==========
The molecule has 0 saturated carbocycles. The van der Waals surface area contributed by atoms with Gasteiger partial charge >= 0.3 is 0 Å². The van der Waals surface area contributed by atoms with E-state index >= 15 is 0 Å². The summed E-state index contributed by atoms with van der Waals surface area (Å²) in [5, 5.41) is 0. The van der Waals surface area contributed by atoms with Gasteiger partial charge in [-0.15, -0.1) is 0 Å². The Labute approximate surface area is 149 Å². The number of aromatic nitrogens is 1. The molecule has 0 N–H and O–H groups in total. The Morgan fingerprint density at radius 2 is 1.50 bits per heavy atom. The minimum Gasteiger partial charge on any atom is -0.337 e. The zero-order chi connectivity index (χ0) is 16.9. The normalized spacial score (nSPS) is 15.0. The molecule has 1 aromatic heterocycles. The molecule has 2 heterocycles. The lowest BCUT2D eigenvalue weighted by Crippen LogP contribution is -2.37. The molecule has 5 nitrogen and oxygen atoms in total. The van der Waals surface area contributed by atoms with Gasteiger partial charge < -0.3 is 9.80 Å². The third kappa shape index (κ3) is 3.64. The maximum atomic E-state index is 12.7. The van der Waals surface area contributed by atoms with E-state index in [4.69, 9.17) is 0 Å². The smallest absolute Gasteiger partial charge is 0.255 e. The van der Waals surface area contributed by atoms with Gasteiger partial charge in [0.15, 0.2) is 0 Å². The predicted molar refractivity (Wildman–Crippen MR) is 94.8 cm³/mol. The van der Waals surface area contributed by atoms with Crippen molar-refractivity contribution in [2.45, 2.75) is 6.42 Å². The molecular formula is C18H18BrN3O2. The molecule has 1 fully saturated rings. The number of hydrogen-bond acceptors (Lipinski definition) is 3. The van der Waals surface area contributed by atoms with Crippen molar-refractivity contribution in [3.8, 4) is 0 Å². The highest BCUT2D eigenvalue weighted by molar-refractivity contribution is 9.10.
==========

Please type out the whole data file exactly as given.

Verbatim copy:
The molecule has 0 saturated carbocycles. The van der Waals surface area contributed by atoms with Gasteiger partial charge >= 0.3 is 0 Å². The van der Waals surface area contributed by atoms with E-state index >= 15 is 0 Å². The summed E-state index contributed by atoms with van der Waals surface area (Å²) in [5, 5.41) is 0. The van der Waals surface area contributed by atoms with Gasteiger partial charge in [-0.15, -0.1) is 0 Å². The Labute approximate surface area is 149 Å². The number of aromatic nitrogens is 1. The molecule has 0 N–H and O–H groups in total. The Morgan fingerprint density at radius 2 is 1.50 bits per heavy atom. The minimum Gasteiger partial charge on any atom is -0.337 e. The zero-order chi connectivity index (χ0) is 16.9. The normalized spacial score (nSPS) is 15.0. The molecule has 1 aromatic heterocycles. The molecule has 2 heterocycles. The lowest BCUT2D eigenvalue weighted by Crippen LogP contribution is -2.37. The molecule has 5 nitrogen and oxygen atoms in total. The van der Waals surface area contributed by atoms with Gasteiger partial charge < -0.3 is 9.80 Å². The third kappa shape index (κ3) is 3.64. The maximum atomic E-state index is 12.7. The van der Waals surface area contributed by atoms with E-state index in [4.69, 9.17) is 0 Å². The smallest absolute Gasteiger partial charge is 0.255 e. The van der Waals surface area contributed by atoms with Gasteiger partial charge in [0.15, 0.2) is 0 Å². The predicted molar refractivity (Wildman–Crippen MR) is 94.8 cm³/mol. The van der Waals surface area contributed by atoms with Crippen molar-refractivity contribution in [2.45, 2.75) is 6.42 Å². The molecular formula is C18H18BrN3O2. The molecule has 1 fully saturated rings. The number of hydrogen-bond acceptors (Lipinski definition) is 3. The van der Waals surface area contributed by atoms with Crippen molar-refractivity contribution in [3.8, 4) is 0 Å². The highest BCUT2D eigenvalue weighted by molar-refractivity contribution is 9.10.